Arctic // Analysis

23 april 2015

Arctic Council Gets New Leader: what choice will Washington make?

Yekaterina Klimenko Research Fellow, Stockholm International Peace Research Institute (SIPRI)
U.S. Coast Guard icebreaker Healy and the
Canadian Coast Guard icebreaker Louis
S. St-Laurent side by side

At a meeting in Canada on April 23, 2015 the United States will assume chairmanship of the Arctic Council for 2015-2017. These are difficult times for the Arctic, and for the Arctic Council in particular. After the previous five years of dynamic growth of cooperation, the Arctic region is faced with the problems of geopolitical rivalry between Russia and the West. The key issue over the next two years will remain the same: will the United States be able to overcome these problems and set the dialogue within the Arctic Council on a constructive path, especially considering the internal divisions in the country over Arctic policy.

U.S. Arctic Council Chairmanship Programme

The United States prepared for its Arctic Council chairmanship by passing a number of documents in 2013–2015 detailing Washington’s policy in the region. In 2013, for example, the U.S. Government adopted its National Strategy for the Arctic Region, which elaborated the Presidential Directive of 2009 and determined the United States’ main interests in the region. The Implementation Plan for the National Security for the Arctic Region 2013 was adopted in January 2014. January 2015 saw the issue of the Presidential Executive Order Enhancing Coordination of National Efforts in the Arctic, which set up an Executive Committee to guide and coordinate Arctic policies between various federal institutions. In June, 2014 John Kerry appointed retired Coast Guard Admiral Robert Papp the first U.S. Special Representative for the Arctic.

In the autumn of 2014, Admiral Papp presented an ambitious programme for the U.S. Chairmanship of the Arctic Council called “One Arctic with Shared Opportunities, Challenges and Responsibility”, which named the strengthening the Arctic Council as an intergovernmental forum, introducing new long-term priorities and increasing awareness of the Arctic and climate change in the United States and the world as the main goals of the country’s chairmanship. The United States proposes to concentrate the Council’s activities on three areas: security and management of the Arctic Ocean; improving economic and living conditions; and addressing the consequences of climate change.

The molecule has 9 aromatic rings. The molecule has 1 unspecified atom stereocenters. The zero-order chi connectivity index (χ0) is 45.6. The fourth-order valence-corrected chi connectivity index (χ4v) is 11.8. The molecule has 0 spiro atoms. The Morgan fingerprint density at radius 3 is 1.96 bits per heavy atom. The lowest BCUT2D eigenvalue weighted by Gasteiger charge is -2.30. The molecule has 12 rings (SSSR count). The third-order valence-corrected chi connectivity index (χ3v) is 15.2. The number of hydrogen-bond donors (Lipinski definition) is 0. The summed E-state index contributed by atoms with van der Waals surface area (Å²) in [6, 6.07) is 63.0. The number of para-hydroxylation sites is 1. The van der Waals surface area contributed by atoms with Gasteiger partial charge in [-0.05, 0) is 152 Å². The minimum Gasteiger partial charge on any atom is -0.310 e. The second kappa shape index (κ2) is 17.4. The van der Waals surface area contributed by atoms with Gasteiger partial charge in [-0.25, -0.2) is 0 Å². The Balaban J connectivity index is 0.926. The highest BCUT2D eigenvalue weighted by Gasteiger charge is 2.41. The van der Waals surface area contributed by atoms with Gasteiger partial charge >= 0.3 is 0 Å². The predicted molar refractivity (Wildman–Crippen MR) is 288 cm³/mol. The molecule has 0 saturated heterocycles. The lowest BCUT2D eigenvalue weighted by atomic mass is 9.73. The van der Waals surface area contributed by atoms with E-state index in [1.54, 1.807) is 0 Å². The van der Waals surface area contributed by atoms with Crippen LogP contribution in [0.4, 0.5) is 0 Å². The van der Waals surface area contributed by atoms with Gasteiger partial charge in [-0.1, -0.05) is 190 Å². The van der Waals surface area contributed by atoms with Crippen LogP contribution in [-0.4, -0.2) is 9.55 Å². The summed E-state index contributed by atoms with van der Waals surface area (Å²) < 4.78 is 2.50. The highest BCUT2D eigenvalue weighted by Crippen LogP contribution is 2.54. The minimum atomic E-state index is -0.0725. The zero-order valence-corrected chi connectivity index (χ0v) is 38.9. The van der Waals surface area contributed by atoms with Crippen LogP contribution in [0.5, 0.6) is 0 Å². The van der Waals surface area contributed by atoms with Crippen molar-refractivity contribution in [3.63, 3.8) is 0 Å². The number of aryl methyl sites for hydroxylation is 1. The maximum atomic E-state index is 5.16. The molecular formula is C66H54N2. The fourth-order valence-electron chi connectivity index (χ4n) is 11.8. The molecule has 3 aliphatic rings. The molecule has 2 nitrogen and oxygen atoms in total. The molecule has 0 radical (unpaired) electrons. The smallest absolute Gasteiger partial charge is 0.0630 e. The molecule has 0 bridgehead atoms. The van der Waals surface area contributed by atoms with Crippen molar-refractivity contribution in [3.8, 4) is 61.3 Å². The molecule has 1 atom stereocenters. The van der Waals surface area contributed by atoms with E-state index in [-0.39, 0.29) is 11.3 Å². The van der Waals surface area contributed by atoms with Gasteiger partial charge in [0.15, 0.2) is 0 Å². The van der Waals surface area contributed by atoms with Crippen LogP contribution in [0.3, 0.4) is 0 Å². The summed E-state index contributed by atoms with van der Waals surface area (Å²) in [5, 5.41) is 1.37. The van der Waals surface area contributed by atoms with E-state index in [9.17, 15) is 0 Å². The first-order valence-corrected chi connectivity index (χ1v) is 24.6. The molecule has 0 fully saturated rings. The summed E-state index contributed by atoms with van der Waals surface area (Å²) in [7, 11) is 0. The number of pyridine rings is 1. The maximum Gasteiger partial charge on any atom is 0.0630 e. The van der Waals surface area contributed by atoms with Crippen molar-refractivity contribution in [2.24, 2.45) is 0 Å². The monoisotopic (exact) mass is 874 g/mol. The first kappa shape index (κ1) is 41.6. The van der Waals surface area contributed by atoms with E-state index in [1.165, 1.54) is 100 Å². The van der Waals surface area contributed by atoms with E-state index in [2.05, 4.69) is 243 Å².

Sean D. Ellio / The Day / AP
Admiral Robert Papp, he U.S. Special
Representative to the Arctic

The United States’ agenda for its chairmanship reveals a shift of focus in the activities of the Arctic Council in 2015–2017. Canada’s chairmanship in 2013–2015, while recognizing the importance of climate change, concentrated on economic development in the region. By contrast, the United States will put climate change at the top of the agenda.

For example, to protect the Arctic marine environment, the United States proposes to create a Regional Seas programme in the Arctic Ocean similar to the programmes of other countries across the world and to broaden the scale of research into the problem of ocean acidification. As part of the efforts to deal with the consequences of climate change, the United States intends to step up the Arctic Council’s activities in combating soot and methane emission in the Arctic and maintain a regular dialogue among the decision-makers.

At the same time, many of Canada’s initiatives aimed at improving the housing and living conditions of indigenous peoples will be implemented. Particular attention will be paid to the problems of providing access to clean drinking water, developing sewerage systems, improving the mental health of Arctic inhabitants, etc. The United States is also planning to continue efforts to strengthen the recently established Arctic Economic Council.

A number of important activities have been planned for 2015–2017, including large-scale search and rescue exercises under the Arctic Council Treaty involving all the Arctic countries. A summit of Arctic states is also being contemplated.

Main Challenges

Carrying out such an ambition programme is a formidable task considering the fact that a number of internal and external problems exist.

Alaska and the Federal Government: Differences over Arctic Priorities

Next to the series of international problems the United States has faced in recent years (for example, the Syrian conflict, Iran’s nuclear programme, the advance of ISIS, the Ukrainian crisis), the Arctic has far less conflict-generating potential.

In the first ten years after the end of the Cold War, the Arctic was in Alaska’s zone of interests. However, Alaska has little influence on federal policy, holding only one seat in the United States House of Representatives. Besides, more than 80 per cent of Alaska’s land is under the jurisdiction of the federal authorities. This has led to various conflicts between the state and the federal government. One such conflict is over the drilling of oil wells in the Arctic National Wildlife Refuge (ANWR).